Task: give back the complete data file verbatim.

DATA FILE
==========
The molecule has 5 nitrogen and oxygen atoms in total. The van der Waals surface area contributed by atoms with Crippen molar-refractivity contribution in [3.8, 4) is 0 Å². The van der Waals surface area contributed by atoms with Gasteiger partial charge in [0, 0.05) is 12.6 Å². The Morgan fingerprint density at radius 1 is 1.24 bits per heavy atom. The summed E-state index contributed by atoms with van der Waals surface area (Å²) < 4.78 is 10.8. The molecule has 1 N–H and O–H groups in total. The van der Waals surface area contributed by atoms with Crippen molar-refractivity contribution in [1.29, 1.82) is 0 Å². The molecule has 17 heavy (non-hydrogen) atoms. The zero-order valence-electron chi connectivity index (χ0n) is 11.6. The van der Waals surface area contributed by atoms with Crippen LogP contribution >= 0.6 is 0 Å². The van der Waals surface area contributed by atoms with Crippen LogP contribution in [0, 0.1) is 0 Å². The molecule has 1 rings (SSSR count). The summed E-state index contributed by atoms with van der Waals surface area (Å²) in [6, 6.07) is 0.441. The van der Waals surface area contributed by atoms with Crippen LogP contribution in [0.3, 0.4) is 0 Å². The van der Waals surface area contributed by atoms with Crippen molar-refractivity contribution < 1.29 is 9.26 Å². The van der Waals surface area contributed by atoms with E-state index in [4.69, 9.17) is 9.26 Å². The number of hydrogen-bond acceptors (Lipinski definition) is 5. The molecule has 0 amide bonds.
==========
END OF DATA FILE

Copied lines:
The molecule has 5 nitrogen and oxygen atoms in total. The van der Waals surface area contributed by atoms with Crippen molar-refractivity contribution in [3.8, 4) is 0 Å². The van der Waals surface area contributed by atoms with Gasteiger partial charge in [0, 0.05) is 12.6 Å². The Morgan fingerprint density at radius 1 is 1.24 bits per heavy atom. The summed E-state index contributed by atoms with van der Waals surface area (Å²) < 4.78 is 10.8. The molecule has 1 N–H and O–H groups in total. The van der Waals surface area contributed by atoms with Crippen molar-refractivity contribution in [1.29, 1.82) is 0 Å². The molecule has 17 heavy (non-hydrogen) atoms. The zero-order valence-electron chi connectivity index (χ0n) is 11.6. The van der Waals surface area contributed by atoms with Crippen LogP contribution >= 0.6 is 0 Å². The van der Waals surface area contributed by atoms with Crippen LogP contribution in [0, 0.1) is 0 Å². The molecule has 1 rings (SSSR count). The summed E-state index contributed by atoms with van der Waals surface area (Å²) in [6, 6.07) is 0.441. The van der Waals surface area contributed by atoms with Crippen LogP contribution in [0.3, 0.4) is 0 Å². The van der Waals surface area contributed by atoms with Crippen molar-refractivity contribution < 1.29 is 9.26 Å². The van der Waals surface area contributed by atoms with E-state index in [4.69, 9.17) is 9.26 Å². The number of hydrogen-bond acceptors (Lipinski definition) is 5. The molecule has 0 amide bonds.